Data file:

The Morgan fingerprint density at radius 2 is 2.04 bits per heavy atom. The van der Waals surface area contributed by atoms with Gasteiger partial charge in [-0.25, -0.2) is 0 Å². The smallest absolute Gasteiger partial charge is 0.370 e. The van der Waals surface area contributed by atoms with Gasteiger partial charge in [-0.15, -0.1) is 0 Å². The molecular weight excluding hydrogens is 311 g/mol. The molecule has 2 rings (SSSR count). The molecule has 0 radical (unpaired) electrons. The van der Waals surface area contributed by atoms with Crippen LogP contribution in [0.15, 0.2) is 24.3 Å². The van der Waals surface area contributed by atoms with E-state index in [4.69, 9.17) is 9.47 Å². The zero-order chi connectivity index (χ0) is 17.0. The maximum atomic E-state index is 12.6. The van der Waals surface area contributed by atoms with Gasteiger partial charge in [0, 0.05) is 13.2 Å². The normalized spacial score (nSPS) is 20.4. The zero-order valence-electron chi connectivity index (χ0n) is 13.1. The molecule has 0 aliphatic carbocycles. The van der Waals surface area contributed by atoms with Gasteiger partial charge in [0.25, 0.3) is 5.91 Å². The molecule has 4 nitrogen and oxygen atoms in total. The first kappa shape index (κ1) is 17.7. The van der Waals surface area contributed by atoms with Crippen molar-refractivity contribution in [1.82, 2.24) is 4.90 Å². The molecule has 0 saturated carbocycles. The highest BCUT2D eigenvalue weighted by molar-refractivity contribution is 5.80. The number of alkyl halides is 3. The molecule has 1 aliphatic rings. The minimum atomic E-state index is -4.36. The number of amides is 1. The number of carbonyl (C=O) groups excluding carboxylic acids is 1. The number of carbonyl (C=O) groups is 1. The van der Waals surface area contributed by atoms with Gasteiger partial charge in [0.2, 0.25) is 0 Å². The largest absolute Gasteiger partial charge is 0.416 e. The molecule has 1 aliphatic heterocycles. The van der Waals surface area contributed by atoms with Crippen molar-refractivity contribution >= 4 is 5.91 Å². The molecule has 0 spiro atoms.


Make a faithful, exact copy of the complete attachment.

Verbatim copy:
The Morgan fingerprint density at radius 2 is 2.04 bits per heavy atom. The van der Waals surface area contributed by atoms with Gasteiger partial charge in [-0.25, -0.2) is 0 Å². The smallest absolute Gasteiger partial charge is 0.370 e. The van der Waals surface area contributed by atoms with Gasteiger partial charge in [-0.15, -0.1) is 0 Å². The molecular weight excluding hydrogens is 311 g/mol. The molecule has 2 rings (SSSR count). The molecule has 0 radical (unpaired) electrons. The van der Waals surface area contributed by atoms with Crippen LogP contribution in [0.15, 0.2) is 24.3 Å². The van der Waals surface area contributed by atoms with E-state index in [4.69, 9.17) is 9.47 Å². The zero-order chi connectivity index (χ0) is 17.0. The maximum atomic E-state index is 12.6. The van der Waals surface area contributed by atoms with Gasteiger partial charge in [0, 0.05) is 13.2 Å². The normalized spacial score (nSPS) is 20.4. The zero-order valence-electron chi connectivity index (χ0n) is 13.1. The molecule has 0 aliphatic carbocycles. The van der Waals surface area contributed by atoms with Gasteiger partial charge in [0.25, 0.3) is 5.91 Å². The molecule has 4 nitrogen and oxygen atoms in total. The first kappa shape index (κ1) is 17.7. The van der Waals surface area contributed by atoms with Crippen molar-refractivity contribution in [1.82, 2.24) is 4.90 Å². The molecule has 0 saturated carbocycles. The highest BCUT2D eigenvalue weighted by molar-refractivity contribution is 5.80. The number of alkyl halides is 3. The molecule has 1 aliphatic rings. The minimum atomic E-state index is -4.36. The number of amides is 1. The number of carbonyl (C=O) groups excluding carboxylic acids is 1. The number of carbonyl (C=O) groups is 1. The van der Waals surface area contributed by atoms with Gasteiger partial charge in [0.2, 0.25) is 0 Å². The largest absolute Gasteiger partial charge is 0.416 e. The molecule has 1 aliphatic heterocycles. The van der Waals surface area contributed by atoms with Crippen molar-refractivity contribution >= 4 is 5.91 Å². The molecule has 0 spiro atoms.